The German government is reportedly considering diverting green agenda subsidies aimed at cutting coal power to the defence industry in order to ramp up production of arms amid the war in Ukraine.
A report from Bloomberg claims that the federal government in Berlin is conducting confidential conversations with regional state governments to direct green subsidies to produce more weapons and ammunition and thereby create more jobs in areas of the country impacted by the attempted move away from coal.
According to a source familiar with the plans who spoke to the news organisation, German defence contractor Rheinmetall AG is planning to build a factory to produce the basic components for ammunition in the state of Saxony, one of the main hubs of the coal industry in the country.
The defence firm is also planning on investing over €10 million into a production line near Hamburg to produce ammunition for the 30 Gepard anti-aircraft guns that Chancellor Olaf Scholz’s government has committed to sending to Ukraine following Russia’s full-scalle invasion in February 2022.
The economic powerhouse of Europe has long suffered from out of date and often dilapidated military equipment, with the government of former leader Angela Merkel consistently failing to spend the bare minimum on defence spending to meet its obligations to the American-led NATO alliance — a fact that was frequently criticised by former President Donald Trump.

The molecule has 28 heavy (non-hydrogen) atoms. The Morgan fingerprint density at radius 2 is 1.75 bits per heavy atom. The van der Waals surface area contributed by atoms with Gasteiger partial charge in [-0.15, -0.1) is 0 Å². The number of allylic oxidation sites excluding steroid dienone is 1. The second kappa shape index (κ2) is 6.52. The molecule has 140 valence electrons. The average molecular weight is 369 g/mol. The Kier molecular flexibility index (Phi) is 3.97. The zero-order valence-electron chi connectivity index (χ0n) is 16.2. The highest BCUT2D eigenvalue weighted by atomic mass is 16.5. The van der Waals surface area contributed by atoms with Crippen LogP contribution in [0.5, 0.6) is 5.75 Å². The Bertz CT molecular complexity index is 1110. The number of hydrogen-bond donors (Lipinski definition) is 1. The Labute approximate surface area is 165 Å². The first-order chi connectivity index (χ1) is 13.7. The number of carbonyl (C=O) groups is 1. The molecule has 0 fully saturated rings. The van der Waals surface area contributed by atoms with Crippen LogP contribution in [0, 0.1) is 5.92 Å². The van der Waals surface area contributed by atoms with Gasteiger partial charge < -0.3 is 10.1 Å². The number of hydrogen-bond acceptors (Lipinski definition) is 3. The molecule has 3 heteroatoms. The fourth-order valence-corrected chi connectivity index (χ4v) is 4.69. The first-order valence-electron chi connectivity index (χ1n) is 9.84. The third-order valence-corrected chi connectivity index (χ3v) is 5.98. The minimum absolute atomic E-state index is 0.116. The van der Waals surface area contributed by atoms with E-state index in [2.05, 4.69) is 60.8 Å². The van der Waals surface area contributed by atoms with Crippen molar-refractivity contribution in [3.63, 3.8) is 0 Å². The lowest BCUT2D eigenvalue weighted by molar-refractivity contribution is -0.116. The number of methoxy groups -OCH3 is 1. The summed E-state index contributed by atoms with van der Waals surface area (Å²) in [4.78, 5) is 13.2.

Days after Russian forces launched an invasion of Ukraine last February, the recently formed coalition government under Social Democrat politician Olaf Scholz announced that the country would commit 100 billion euros (£90/$109 billion) to revamp its military and finally meet the 2 per cent of GDP NATO spending requirement after years of delinquency.
Despite this spending commitment from the government, the volume of the shipments of munitions and weapons to Ukraine has essentially left Germany’s military stockpiles “bare“, according to the chief of Germany’s army.
Following the decision last month to finally send some of the nation’s Leopard 2 battle tanks to Ukraine, Lieutenant General Alfons Mais warned there “comes a point where we can no longer do our jobs,” in reference to the diminished capacity of the German army.
The war in Ukraine not only exposed the failure of the German government to properly provide for its military, but has also poked holes in its leftist green agenda.
Following the invasion and the subsequent imposition of Western sanctions on Moscow, the flow of Russian natural gas through pipelines to Germany came to a screeching near-halt, forcing the country to not only delay the planned closure of its three remaining nuclear power plants, but also to once again ramp up coal production to keep the country from freezing.
In stark contrast to the country’s oft-touted green credentials, an additional 164 million tonnes of extra carbon dioxide was pumped into the atmosphere as a result of the increased use of coal last year, even when taking into account the government’s plan to move up its planned goal of banning the energy source by the year 2030 in order to offset current usage.
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